A Site Visitor Writes:
I forwarded a certain photograph to a group of people I work with inside and outside my firm. One of the people on the email list replied to the whole list (whom she did not know) that the photo was a fake. She also stated that “she always checked on the accuracy of things before she forwarded.” This went out to all the other people on my list.
I was not upset that the photo was not authentic. I was a little miffed that she sent to out to my list. But what I felt was really rude was her comment that “she always checked out her emails for accuracy before forwarding”. So, one would assume that I did not do a good job at these things or I would have done the same. I felt that her comment was really rude. What do you think? Lack of netiquette?
Seems one of the folks you sent to is an informed Netizen! The first question I thought of is why you are sending this stuff on business time? But we’ll save that for another day (or you can view my previous posts about using company time to send non-business related e-mails.)
If you had everyone’s email address displayed all she did what hit Reply to All. Which if she did anything wrong — it was that. She should have just replied to you and let you know so that you could sent out a corrective notice. (But if you had used the BCc field this situation could have been avoided.)
Don’t we all get enough junk email without having those who are uninformed (or don’t make the effort to be informed) sending more junk through the pipeline? When you forwarding things, don’t you want folks to trust that what you are sending is legitimate?
Take your ego out of the picture for minute.
Mistakes fail in their mission of helping the person who blames them on the other fellow.
~ Henry Haskins
There are two things to address here…
- If you do not want others on your list to know or respond to those listed, put the email addresses in the BCc: field. This is your effort to make!
- If you had checked that photo out first, you probably would not have proceeded to send out an inaccurate email as though it was valid and true. Would you?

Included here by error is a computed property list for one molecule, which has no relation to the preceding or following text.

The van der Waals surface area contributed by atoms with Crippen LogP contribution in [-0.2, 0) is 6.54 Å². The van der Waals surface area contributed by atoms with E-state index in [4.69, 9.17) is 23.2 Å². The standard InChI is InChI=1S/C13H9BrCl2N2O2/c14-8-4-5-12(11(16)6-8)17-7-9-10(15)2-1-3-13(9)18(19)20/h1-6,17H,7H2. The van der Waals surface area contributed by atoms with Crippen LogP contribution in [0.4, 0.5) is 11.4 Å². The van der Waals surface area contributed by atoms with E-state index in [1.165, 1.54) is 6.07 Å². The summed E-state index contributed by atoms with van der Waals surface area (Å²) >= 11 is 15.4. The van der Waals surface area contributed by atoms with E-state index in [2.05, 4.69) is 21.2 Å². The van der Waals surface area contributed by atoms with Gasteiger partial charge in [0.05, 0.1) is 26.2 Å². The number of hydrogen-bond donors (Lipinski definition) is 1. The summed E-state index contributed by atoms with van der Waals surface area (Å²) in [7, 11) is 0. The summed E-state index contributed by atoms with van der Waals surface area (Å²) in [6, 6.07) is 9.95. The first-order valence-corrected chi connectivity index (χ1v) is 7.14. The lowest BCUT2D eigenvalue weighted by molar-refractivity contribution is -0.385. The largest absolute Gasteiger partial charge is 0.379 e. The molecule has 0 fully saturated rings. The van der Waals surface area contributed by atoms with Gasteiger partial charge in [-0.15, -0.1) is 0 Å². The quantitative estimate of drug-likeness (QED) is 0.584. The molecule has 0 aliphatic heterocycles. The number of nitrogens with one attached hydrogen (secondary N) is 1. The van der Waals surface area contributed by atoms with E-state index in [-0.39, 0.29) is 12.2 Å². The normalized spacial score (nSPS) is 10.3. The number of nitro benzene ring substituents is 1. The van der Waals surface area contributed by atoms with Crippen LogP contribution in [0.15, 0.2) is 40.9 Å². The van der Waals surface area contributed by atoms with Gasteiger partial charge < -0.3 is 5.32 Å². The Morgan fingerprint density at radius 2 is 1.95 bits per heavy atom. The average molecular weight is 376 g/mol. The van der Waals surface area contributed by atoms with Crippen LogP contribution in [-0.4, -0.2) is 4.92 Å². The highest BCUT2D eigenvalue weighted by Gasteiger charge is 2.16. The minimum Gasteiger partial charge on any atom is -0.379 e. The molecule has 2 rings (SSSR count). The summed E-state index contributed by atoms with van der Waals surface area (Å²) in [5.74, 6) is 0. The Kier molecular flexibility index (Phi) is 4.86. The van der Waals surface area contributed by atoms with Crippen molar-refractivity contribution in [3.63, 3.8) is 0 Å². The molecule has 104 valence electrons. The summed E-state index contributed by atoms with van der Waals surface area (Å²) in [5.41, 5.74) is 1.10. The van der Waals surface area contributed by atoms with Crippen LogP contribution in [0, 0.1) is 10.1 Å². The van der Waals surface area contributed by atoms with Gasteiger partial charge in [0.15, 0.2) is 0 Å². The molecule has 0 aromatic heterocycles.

Basics of Email Etiquette
Email Etiquette dictates you do not forward anything that lands in your inbox without verifying its authenticity. With just a click or two you can verify pretty much anything online at any of the various websites that point out these urban legends, one of which is Hoax-Slayer.
Not taking the time to vet this email before sending it on it’s way, was a choice. You certainly cannot get too upset when someone who does make these efforts points that out to you.
I bet that I am not providing the response you were seeking. I believe your friend did you a favor — baptism by fire so to speak. Look at it this way — you learned something new and now know how to not make the same mistake.
In your case, what I would do, is rather than look at the person as rude, why not send her a short “thank you” with your humble apologies. You now know to check things out (and use the BCc: field) before reactively forwarding.
Another article for you to check out: 5 Rules of Forwarding E-mail.
We all still have things to learn online. I learn something new almost every day and I’ve been online for over 20 years now. There is nothing wrong with that – that is what makes online so exhilarating!
All men make mistakes, but only wise men learn from their mistakes.
~ Winston Churchill
Have a question you want to ask — let me know and I’ll include it on my site (anonymously of course!).